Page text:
I am ashamed to say, I created other fibs, including the legendary porridge tree up the road where I would send the boys to pick porridge in buckets.
But there are some things which are sacred. As far as the boys are concerned, Father Christmas still exists. Both are in their 30s.
Over the years there have been “apprentice lies” which have been handed down the generations. Fresh-faced recruits have been sent to collect all manner of fictional objects on their first day of work.
The list includes:
A tin of striped paint (decorators);
A bag of commas (printers).
Other regular work lies include:
“Yes, I finished it last night but the computer crashed so I am doing it all again.”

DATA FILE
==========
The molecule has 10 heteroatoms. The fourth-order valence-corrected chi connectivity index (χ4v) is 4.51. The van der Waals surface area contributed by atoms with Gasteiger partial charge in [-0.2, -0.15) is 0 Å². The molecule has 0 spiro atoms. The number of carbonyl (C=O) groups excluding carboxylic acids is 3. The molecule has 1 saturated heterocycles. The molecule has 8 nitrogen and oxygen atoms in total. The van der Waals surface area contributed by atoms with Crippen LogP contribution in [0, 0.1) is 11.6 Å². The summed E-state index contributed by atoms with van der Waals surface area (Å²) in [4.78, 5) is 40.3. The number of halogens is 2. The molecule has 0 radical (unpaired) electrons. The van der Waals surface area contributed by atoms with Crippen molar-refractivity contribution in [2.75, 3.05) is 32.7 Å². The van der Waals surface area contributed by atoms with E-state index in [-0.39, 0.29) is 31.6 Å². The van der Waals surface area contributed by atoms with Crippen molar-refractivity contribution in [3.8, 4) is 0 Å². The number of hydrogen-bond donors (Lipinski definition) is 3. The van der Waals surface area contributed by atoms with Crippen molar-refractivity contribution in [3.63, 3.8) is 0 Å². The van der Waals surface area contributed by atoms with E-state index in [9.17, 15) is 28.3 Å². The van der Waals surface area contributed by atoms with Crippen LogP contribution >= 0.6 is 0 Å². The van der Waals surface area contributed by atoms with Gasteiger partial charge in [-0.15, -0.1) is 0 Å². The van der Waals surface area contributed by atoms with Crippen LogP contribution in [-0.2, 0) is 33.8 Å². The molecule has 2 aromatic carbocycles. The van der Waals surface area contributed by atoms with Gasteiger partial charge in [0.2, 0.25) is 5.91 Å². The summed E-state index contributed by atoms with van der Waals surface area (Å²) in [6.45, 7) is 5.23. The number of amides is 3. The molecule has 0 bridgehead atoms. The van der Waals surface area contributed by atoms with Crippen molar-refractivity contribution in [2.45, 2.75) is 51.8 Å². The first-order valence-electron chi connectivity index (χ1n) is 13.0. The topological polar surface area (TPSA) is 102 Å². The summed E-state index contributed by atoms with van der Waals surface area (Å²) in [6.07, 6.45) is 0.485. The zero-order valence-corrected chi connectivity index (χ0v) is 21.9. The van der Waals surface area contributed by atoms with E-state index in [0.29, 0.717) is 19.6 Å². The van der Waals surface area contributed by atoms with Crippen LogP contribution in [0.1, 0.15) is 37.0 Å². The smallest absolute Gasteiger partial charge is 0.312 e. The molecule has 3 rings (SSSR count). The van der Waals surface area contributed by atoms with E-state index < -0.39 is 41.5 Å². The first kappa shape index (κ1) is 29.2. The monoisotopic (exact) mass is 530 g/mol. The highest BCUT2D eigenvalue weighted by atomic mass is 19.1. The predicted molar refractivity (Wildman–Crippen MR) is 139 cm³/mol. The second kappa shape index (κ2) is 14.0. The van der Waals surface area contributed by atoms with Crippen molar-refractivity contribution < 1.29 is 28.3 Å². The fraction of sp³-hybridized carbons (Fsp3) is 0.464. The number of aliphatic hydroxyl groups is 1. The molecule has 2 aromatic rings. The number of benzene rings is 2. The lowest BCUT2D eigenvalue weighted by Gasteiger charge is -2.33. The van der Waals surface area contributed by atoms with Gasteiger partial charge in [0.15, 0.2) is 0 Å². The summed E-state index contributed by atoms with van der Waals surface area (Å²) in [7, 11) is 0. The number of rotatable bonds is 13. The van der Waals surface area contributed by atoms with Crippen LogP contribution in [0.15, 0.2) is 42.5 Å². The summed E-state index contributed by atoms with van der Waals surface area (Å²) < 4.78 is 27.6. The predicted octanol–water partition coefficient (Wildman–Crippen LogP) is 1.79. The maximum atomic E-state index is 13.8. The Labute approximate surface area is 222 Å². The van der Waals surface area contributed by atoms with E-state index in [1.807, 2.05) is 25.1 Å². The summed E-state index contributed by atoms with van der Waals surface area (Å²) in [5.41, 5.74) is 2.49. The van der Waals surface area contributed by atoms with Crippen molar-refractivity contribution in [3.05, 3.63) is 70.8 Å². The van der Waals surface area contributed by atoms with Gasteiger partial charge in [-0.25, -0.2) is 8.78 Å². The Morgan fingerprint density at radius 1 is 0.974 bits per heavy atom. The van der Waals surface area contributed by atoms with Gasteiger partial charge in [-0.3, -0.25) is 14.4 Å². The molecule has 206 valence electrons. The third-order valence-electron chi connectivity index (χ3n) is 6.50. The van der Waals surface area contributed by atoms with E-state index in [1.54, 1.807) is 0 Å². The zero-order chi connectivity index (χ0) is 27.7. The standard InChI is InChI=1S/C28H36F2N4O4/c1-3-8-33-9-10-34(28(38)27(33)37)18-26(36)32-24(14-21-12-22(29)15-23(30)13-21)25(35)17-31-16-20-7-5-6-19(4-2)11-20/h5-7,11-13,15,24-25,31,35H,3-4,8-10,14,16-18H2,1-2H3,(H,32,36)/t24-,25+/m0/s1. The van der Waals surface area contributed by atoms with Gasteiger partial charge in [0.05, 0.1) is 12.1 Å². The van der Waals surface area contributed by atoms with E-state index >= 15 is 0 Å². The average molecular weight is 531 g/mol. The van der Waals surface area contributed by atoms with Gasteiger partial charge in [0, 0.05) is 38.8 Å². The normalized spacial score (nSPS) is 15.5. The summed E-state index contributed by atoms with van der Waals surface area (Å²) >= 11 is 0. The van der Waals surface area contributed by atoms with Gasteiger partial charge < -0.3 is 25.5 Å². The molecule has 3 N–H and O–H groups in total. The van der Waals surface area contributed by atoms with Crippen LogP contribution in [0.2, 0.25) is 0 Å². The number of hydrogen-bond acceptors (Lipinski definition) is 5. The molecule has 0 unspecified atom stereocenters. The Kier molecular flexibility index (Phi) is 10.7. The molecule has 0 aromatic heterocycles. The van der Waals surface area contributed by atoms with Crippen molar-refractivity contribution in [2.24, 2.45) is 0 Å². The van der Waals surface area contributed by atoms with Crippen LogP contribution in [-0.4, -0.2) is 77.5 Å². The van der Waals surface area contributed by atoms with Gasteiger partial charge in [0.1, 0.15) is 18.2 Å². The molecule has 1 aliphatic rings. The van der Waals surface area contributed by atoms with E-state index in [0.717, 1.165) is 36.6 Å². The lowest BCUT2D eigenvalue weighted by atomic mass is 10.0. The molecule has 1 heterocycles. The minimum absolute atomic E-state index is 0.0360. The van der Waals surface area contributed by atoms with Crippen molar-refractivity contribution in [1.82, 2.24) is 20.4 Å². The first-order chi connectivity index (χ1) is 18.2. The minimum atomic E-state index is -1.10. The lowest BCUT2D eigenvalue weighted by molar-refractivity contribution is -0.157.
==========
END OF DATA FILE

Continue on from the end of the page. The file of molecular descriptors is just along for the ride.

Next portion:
“Of course I rang him but he wasn’t in.”
“Sorry, I’m really ill so I won’t be coming in today.”
I think my biggest work lie was when I called the office with a ‘sickie’ so I could spend the day auditioning as a presenter for the new Channel 4 music show The Tube. But it was the ruin of me.
I drove to London in my company car and watched open-mouthed as a motley collection of outrageously dressed punks performed their party-pieces in an old church hall. I had thought this was going to be a typical interview for journalists. Alas, my rendition of I Wish I Was A Willy Worm did not win me a place next to Jools Holland or Paula Yates so I dejectedly went back to my badly parked car, only to find it had been taken to the pound, half-way across the capital.
It cost me £113 to retrieve it – a week’s pay in those days. I have never lied since, honest.
Politicians, of course, never lie. They are just economical with the truth.
But parents are still probably the biggest fib-factory.
The list includes these howlers:
1. Frozen out. “My mum told me that when the ice-cream van played music, it meant it had run out of ice-cream.”